I am somewhat stereotypical in the sense that as a fairly nerdy male, I’ve largely eschewed much awareness or understanding of fashion. This is something I’m open to changing, albeit in a somewhat passive way, which is why every so often I’m happy to dive into a book about fashion and try to take it seriously. Now, this book doesn’t actually show us much of the fashion “world” per se; I’m sure there are much better books that accomplish that. What deVos does show me, however, is the perspective of how someone would get so involved in this aspect of the fashion world—designing the clothes. Cookie basically lives and breathes clothes design, and it’s really fascinating to me. As someone who knits yet who has no love for sewing or really anything that involves measuring too carefully, I’m far too lazy to do anything truly productive craft-wise. So I have a lot of admiration for people—even fictional ones—who can sit at a sewing machine and table for hours at a time and produce perfectly tailored garments.

If nothing else, this book has helped me better understand why some people obsess so much over the fit of a garment, over seams and darts and all that jazz. Why some people spend hundreds or thousands of dollars on clothing. Cookie’s descriptions, both of the clothes themselves and also the process and passion that goes into designing and manufacturing them, have enriched my perspective on fashion. So that’s something.

There’s also some commentary on fast fashion and the portrayal of the fashion design world as driven by reaction/sales that I found interesting. We often get caught up in the “diva” side of fashion, with popular media telling stories of fashion designers like they are gods. But Gareth isn’t a god so much as a victim of his own success (and a bit of a predator).

There’s probably a lot we could unpack about the toxic relationship between Gareth and Cookie. On one hand, I really liked that deVos downplays how Cookie starts having sex with him—not because I condone it, but because I think too many YA/NA novels treat their protagonist’s start of sexual activity like it’s The Biggest Deal Ever. I mean, it can be. But it doesn’t have to be, so it’s nice to have that variety. Furthermore, from my limited perspective, I like that Cookie is fairly self-aware of what’s happening, even if she doesn’t push back initially. Cookie isn’t naive enough to believe all the hype, yet deVos does a good job showing how easy it is for Cookie to get caught up in the hype hurricane around her.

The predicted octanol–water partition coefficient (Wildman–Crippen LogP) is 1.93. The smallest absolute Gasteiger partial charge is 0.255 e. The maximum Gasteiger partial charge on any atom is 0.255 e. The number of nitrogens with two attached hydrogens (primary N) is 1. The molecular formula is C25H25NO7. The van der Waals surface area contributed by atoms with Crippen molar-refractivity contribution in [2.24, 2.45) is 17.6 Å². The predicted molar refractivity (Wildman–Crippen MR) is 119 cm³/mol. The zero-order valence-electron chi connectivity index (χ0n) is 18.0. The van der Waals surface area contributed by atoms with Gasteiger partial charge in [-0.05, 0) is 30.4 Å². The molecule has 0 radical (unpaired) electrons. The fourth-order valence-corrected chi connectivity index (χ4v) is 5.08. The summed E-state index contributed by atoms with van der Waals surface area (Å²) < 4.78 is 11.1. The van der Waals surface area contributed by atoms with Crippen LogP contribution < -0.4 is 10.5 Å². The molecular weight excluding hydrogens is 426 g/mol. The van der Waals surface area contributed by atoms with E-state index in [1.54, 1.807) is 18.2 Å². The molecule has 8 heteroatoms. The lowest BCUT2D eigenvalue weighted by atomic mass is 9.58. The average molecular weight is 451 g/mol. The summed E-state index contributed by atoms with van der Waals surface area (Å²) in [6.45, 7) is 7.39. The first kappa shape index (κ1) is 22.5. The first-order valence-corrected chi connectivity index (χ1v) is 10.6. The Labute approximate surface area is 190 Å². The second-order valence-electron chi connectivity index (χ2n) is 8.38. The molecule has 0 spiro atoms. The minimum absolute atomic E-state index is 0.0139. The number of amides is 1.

Before I wrap up, a few other critiques I couldn’t fit elsewhere into the review. First, no queer people?? In a book about fashion?? (I know, I know, now who’s stereotyping—but still.) Second, there’s something about the way technology is/isn’t used in this story that doesn’t quite work for me. For a contemporary story about a 19-year-old, there’s this … absence of tech. Cookie is so technophobic she needs to bribe a computer nerd to set up a WordPress blog for her. This isn’t the 1990s when computer class and dial-up modems were a thing; I would expect even the least nerdy teenager to be able to create a blog, even if they have to Google it first. Finally, I wish we’d seen some pushback (or at least addressed) about the fact that while Cookie was once “plus size” she is now a thinner person running a blog aimed at a plus-sized audience, and that seems disingenuous.

Fat Girl on a Plane is fierce and frustrating because I want it to be only fabulous so I can just praise it unstintingly, but it’s not. It’s a laser-focused book about fashion and fatness, yet it is also oh-so-flawed.

So why do I like it? Probably for the same reason we like Marvel movies despite them not always being the most socially responsible fare: the formula hits the right buttons in our brains. Problematic elements aside, this is a well-constructed story with a fascinating protagonist and a satisfying pay-off at the end of the narrative. DeVos knows how to write a good novel, and I enjoyed lying on my deck over two afternoons reading this.

I’m uncomfortable because I don’t know how much of my enjoyment of this book is me still needing to unlearn and challenge my privileged understanding of this world versus how much is just me … liking the book. I kind of feel similar to how I felt about Aristotle and Dante Discover the Secrets of the Universe, only in reverse—in that case, I didn’t like the book as much as I thought I should given its reception. I’ve read many other reviews—positive and negative—of this book trying to see if these would help me unpack my discomfort. If anything, Fat Girl on a Plane really demonstrates that checking privilege isn’t the same as negating it. My experience informs my views of all stories, and sometimes that makes those views unreliable.

Engagement